Implications for water quality in the Wabash River

Project Title: Assessment of nutrient sources and usage during harmful algae blooms (HAB) and algae eutrophication events using stable isotopes: Implications for water quality in the Wabash River

Principal Investigator(s): Dr. Greg Michalski, Purdue University, Department of Earth, Atmospheric, and Planetary Sciences

Dates: March 1, 2018 to March 1, 2019

Total Federal Funds:  Total Non-Federal Funds:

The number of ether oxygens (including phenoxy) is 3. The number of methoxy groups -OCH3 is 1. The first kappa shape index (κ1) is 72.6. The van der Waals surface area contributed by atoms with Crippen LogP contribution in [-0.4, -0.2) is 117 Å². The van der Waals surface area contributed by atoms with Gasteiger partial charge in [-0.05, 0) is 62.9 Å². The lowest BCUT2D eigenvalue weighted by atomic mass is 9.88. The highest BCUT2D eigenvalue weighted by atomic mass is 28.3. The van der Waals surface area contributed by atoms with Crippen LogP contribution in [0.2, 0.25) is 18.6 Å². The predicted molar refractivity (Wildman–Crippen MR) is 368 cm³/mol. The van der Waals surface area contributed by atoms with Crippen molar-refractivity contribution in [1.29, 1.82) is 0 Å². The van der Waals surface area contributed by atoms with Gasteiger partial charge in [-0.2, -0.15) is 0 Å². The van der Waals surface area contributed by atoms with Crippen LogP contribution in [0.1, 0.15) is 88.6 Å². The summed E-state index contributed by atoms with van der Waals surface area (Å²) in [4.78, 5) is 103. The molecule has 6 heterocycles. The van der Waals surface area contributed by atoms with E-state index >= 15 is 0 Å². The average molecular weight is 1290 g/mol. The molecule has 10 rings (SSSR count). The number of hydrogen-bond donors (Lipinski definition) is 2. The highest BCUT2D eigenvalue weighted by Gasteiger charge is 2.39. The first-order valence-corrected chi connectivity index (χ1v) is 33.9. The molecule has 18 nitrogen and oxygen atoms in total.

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The proposed research will use a combination of laboratory experiments, field sampling, and community based water sampling to assess the sources of nutrients in the Wabash River watershed and how these nutrients are utilized by potentially harmful algae and denitrifying bacteria. The novelty of the research will be the use of multiple naturally occurring isotopes in nitrate and phosphate that can be used as tracers of N/P sources and as evidence of in-stream nutrient loss processes. The laboratory experiments will consist of controlled incubations of cyanobacteria and naturally occurring algae obtained from the Wabash River and ponds, ditches, and streams that funnel into the main river. They will be grown at different temperatures and variable nutrient loading and the isotope enrichment factors for 15N in nitrate and 17O, 18O in both nitrate and phosphate will be determined. The same enrichment factors will be determine for denitrification occurring in an agricultural field bioreactor and in incubation experiments using Wabash River sediments. Determining these isotope enrichment factors is important for understanding the isotopic composition of nitrate and phosphate in the Wabash. Current hypotheses suggest that the isotopic composition of nitrate (and phosphate) in a water body reflects a mixing of different N/P sources. We propose an alternative hypothesis: That N/P loss by algal uptake and denitrification impose their own isotope signal and this can result in improper source apportionment using the existing mixing paradigm. Our preliminary data suggests that high 15N and 18O values detected in the Wabash are not evidence of combination of sewage/manure and atmospheric nitrate sources, rather may be N loss by eutrophication and/or HABs. We further hypothesize that similar changes in the 18O of phosphate would be manifest during P uptake by algae. Thus, isotopes maybe useful in understanding nutrient utilization during HAB and eutrophication events.